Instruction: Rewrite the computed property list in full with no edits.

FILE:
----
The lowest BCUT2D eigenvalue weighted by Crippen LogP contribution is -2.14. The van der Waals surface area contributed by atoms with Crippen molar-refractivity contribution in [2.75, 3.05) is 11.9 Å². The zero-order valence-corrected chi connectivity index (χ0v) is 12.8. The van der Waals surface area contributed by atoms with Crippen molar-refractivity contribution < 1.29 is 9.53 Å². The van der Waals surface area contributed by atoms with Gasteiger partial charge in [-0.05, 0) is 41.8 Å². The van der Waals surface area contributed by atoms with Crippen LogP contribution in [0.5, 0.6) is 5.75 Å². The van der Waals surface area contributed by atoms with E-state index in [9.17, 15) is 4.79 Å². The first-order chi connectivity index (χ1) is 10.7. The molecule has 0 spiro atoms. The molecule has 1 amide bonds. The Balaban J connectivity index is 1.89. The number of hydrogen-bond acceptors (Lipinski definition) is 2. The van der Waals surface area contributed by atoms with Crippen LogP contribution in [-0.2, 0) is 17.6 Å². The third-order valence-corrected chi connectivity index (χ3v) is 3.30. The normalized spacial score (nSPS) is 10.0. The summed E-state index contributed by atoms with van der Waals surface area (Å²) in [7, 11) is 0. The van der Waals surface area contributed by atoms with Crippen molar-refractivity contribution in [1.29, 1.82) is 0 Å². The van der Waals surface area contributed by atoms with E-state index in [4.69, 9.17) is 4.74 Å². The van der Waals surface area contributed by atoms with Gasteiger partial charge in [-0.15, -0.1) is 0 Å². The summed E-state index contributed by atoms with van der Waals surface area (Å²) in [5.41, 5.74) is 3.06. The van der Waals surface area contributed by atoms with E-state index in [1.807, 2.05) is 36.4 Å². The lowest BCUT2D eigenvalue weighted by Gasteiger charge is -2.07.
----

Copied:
The lowest BCUT2D eigenvalue weighted by Crippen LogP contribution is -2.14. The van der Waals surface area contributed by atoms with Crippen molar-refractivity contribution in [2.75, 3.05) is 11.9 Å². The zero-order valence-corrected chi connectivity index (χ0v) is 12.8. The van der Waals surface area contributed by atoms with Crippen molar-refractivity contribution < 1.29 is 9.53 Å². The van der Waals surface area contributed by atoms with Gasteiger partial charge in [-0.05, 0) is 41.8 Å². The van der Waals surface area contributed by atoms with Crippen LogP contribution in [0.5, 0.6) is 5.75 Å². The van der Waals surface area contributed by atoms with E-state index in [9.17, 15) is 4.79 Å². The first-order chi connectivity index (χ1) is 10.7. The molecule has 0 spiro atoms. The molecule has 1 amide bonds. The Balaban J connectivity index is 1.89. The number of hydrogen-bond acceptors (Lipinski definition) is 2. The van der Waals surface area contributed by atoms with Crippen LogP contribution in [-0.2, 0) is 17.6 Å². The third-order valence-corrected chi connectivity index (χ3v) is 3.30. The normalized spacial score (nSPS) is 10.0. The summed E-state index contributed by atoms with van der Waals surface area (Å²) in [7, 11) is 0. The van der Waals surface area contributed by atoms with Crippen molar-refractivity contribution in [1.29, 1.82) is 0 Å². The van der Waals surface area contributed by atoms with E-state index in [4.69, 9.17) is 4.74 Å². The van der Waals surface area contributed by atoms with Gasteiger partial charge in [-0.15, -0.1) is 0 Å². The summed E-state index contributed by atoms with van der Waals surface area (Å²) in [5.41, 5.74) is 3.06. The van der Waals surface area contributed by atoms with E-state index in [1.807, 2.05) is 36.4 Å². The lowest BCUT2D eigenvalue weighted by Gasteiger charge is -2.07.